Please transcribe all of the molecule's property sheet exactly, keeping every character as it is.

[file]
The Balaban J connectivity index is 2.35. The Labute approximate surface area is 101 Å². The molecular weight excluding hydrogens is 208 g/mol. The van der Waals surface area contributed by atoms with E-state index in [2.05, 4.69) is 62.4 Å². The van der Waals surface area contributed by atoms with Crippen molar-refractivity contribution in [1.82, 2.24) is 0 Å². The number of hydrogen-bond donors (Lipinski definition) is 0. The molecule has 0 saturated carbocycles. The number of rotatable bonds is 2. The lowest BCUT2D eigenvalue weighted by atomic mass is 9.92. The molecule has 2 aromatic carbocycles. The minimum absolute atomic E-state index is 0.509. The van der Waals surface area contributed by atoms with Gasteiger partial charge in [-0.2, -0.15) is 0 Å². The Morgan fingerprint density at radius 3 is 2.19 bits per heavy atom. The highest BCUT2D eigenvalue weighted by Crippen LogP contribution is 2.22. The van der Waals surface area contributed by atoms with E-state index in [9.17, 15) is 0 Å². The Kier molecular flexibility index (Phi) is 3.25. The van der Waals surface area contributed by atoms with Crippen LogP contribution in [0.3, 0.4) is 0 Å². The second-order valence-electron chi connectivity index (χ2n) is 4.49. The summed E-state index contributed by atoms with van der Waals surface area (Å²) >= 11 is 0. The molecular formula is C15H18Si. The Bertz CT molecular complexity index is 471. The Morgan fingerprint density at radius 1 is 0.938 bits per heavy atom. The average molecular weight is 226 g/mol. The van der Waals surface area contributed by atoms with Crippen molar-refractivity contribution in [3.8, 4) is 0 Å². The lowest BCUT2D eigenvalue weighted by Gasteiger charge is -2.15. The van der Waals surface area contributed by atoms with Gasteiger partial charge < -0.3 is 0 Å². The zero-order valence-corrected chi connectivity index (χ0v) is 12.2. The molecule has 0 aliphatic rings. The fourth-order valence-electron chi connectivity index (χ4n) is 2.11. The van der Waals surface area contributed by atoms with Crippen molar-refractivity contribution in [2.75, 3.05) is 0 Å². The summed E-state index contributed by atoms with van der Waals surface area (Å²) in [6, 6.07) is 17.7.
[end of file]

The Balaban J connectivity index is 2.35. The Labute approximate surface area is 101 Å². The molecular weight excluding hydrogens is 208 g/mol. The van der Waals surface area contributed by atoms with E-state index in [2.05, 4.69) is 62.4 Å². The van der Waals surface area contributed by atoms with Crippen molar-refractivity contribution in [1.82, 2.24) is 0 Å². The number of hydrogen-bond donors (Lipinski definition) is 0. The molecule has 0 saturated carbocycles. The number of rotatable bonds is 2. The lowest BCUT2D eigenvalue weighted by atomic mass is 9.92. The molecule has 2 aromatic carbocycles. The minimum absolute atomic E-state index is 0.509. The van der Waals surface area contributed by atoms with Gasteiger partial charge in [-0.2, -0.15) is 0 Å². The Morgan fingerprint density at radius 3 is 2.19 bits per heavy atom. The highest BCUT2D eigenvalue weighted by Crippen LogP contribution is 2.22. The van der Waals surface area contributed by atoms with E-state index in [9.17, 15) is 0 Å². The Kier molecular flexibility index (Phi) is 3.25. The van der Waals surface area contributed by atoms with Crippen LogP contribution in [0.3, 0.4) is 0 Å². The second-order valence-electron chi connectivity index (χ2n) is 4.49. The summed E-state index contributed by atoms with van der Waals surface area (Å²) >= 11 is 0. The molecular formula is C15H18Si. The Bertz CT molecular complexity index is 471. The Morgan fingerprint density at radius 1 is 0.938 bits per heavy atom. The average molecular weight is 226 g/mol. The van der Waals surface area contributed by atoms with Crippen molar-refractivity contribution in [3.8, 4) is 0 Å². The lowest BCUT2D eigenvalue weighted by Gasteiger charge is -2.15. The van der Waals surface area contributed by atoms with Gasteiger partial charge < -0.3 is 0 Å². The zero-order valence-corrected chi connectivity index (χ0v) is 12.2. The molecule has 0 aliphatic rings. The fourth-order valence-electron chi connectivity index (χ4n) is 2.11. The van der Waals surface area contributed by atoms with Crippen molar-refractivity contribution in [2.75, 3.05) is 0 Å². The summed E-state index contributed by atoms with van der Waals surface area (Å²) in [6, 6.07) is 17.7.